Head of UN Inquiry into Gaza War Resigns Over PLO Link, Triggering Calls for Investigation into UN Bias, Corruption
The Canadian academic appointed to head a UN inquiry into the summer 2014 war between Israel and the Hamas regime in Gaza has resigned because of a conflict of interest involving the PLO, sparking immediate calls from the Israeli government and pro-Israel groups for the commission to be investigated for bias.
William Schabas, who was appointed last August by the head of the United Nations Human Rights Council (UNHRC) to lead a three-member group looking into alleged war crimes during Israel’s military offensive in Gaza, announced his resignation after Israeli allegations of bias stemming from his consultancy work for the PLO. In a letter to the commission, a copy of which was seen by Reuters news agency, Schabas said he would step down immediately to prevent the issue from overshadowing the preparation of the report and its findings, which are due to be published in March.
In the letter, Schabas said a legal opinion he wrote for the PLO in 2012, for which he was paid $1,300, was not different from advice he had given to many other governments and organizations.
“My views on Israel and Palestine as well as on many other issues were well known and very public,” he wrote. “This work in defense of human rights appears to have made me a huge target for malicious attacks (…).”
Schabas said his work for the PLO had prompted the Human Rights Council’s executive on Monday to seek legal advice about his position from U.N. headquarters.
“I believe that it is difficult for the work to continue while a procedure is underway to consider whether the chair of the commission should be removed,” he wrote.
The commission had largely finished gathering evidence and had begun writing the report, he added.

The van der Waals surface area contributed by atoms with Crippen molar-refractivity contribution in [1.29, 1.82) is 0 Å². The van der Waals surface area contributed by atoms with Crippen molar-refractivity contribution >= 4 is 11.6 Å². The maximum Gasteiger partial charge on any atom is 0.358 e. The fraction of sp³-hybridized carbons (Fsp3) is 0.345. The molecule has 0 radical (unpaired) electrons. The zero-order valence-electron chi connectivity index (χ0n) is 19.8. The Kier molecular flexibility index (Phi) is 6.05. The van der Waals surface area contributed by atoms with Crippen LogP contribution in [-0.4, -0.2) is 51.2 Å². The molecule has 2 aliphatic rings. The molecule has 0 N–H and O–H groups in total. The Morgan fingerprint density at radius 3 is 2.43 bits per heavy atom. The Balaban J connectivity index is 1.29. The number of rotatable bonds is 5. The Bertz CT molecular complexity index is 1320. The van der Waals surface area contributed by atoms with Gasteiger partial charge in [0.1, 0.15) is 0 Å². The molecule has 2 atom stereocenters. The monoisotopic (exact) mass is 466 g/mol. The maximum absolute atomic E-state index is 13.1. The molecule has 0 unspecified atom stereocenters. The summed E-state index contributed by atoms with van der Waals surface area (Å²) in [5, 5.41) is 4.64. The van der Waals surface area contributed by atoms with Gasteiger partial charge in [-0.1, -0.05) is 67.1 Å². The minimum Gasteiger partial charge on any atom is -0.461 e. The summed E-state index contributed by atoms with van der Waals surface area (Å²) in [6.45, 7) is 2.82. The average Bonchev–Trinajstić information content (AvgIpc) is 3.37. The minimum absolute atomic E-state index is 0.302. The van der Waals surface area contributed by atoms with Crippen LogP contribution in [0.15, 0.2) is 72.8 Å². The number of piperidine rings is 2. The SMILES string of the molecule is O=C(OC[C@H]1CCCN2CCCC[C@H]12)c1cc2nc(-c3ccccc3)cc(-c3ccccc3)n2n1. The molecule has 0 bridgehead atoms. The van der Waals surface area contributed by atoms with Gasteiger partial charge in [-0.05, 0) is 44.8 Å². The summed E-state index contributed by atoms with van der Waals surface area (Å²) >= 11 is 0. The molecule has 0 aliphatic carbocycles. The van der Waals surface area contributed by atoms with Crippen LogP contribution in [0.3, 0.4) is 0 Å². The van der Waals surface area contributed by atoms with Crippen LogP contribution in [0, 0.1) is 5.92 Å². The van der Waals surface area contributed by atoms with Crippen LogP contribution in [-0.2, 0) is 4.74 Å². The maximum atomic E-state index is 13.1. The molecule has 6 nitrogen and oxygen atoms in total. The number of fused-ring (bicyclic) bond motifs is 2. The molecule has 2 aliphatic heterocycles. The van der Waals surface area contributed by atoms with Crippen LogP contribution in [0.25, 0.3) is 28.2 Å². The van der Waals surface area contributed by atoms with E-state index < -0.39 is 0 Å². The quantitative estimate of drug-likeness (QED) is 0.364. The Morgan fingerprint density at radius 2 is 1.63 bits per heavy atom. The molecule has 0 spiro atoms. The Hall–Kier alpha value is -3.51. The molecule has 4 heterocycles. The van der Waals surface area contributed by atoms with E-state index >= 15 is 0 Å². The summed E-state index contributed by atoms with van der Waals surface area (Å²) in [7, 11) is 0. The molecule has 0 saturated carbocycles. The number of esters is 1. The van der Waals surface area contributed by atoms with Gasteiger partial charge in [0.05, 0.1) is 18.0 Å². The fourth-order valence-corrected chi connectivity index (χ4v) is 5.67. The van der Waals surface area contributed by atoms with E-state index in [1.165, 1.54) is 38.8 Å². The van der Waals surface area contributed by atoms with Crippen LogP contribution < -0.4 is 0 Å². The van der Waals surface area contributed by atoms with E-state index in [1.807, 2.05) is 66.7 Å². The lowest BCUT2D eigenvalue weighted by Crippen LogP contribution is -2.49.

Israeli Prime Minister Benjamin Netanyahu urged that the inquiry be disbanded.
“After the resignation of the committee chairman who was biased against Israel, the report that was written at the behest of the UN Human Rights Council – an anti-Israel body, the decisions of which prove it has nothing to do with human rights – needs to be shelved. This is the same council that in 2014 made more decisions against Israel than against Iran, Syria and North Korea combined,” Netanyahu declared.
Israeli Foreign Minister Avigdor Lieberman hailed Schabas’ resignation, calling it an achievement for Israeli diplomacy which proved that “even the greatest hypocrites in international forums could not ignore the fact that appointing Schabas to investigate Israel was like appointing Cain to investigate Abel.”
Israeli watchdog NGO Monitor said that the appointment and resignation of Schabas was “a symptom of corruption and immorality in the United Nations and other platforms for anti-Israel demonization.”
“The damage has been done. William Schabas, whose bias against Israel was well established, should never have been appointed in the first place,” said Professor Gerald Steinberg, president of NGO Monitor. “Since the Commission has completed its fact-finding stage, the final report will be tainted by Schabas’ leadership until this point.”
Steinberg said that Schabas’ work with the PLO “raises numerous questions, which should be publicly and transparently addressed by the UNHRC.” These questions include whether there were other conflicts of interest that Schabas did not disclose, the nature of his connections and consultancies with “politicized NGOs” like Amnesty International, why the UN’s vetting process did not ask Schabas to detail his consultancy work before he was appointed, and when UN officials became aware of his link to the PLO.
Even before the revelation of his work for the PLO, Schabas was regarded as highly suspect because of his long record of anti-Israel statements, as documented by the Geneva-based advocacy organization UN Watch. In November 2012, when asked which world leader he would like to see on trial, he ignored serial human rights abusers like Iran, North Korea and China. “My favorite would be Netanyahu in the dock of the International Criminal Court,” he said.
During a BBC interview last July, Schabas betrayed his bias by opining, “Prima facie, there is evidence of disproportionality in the response that Israel is undertaking.”
Professor Steinberg pointed out that the UN Human Rights Council had failed to learn the lessons” from South African Judge Richard Goldstone’s “denunciation of his own pseudo-investigation in 2009,” in which Israel was falsely accused of war crimes during its defensive Operation Cast Lead in 2008-09.
“Before there is further embarrassment, the Commission should disband immediately,” Steinberg said.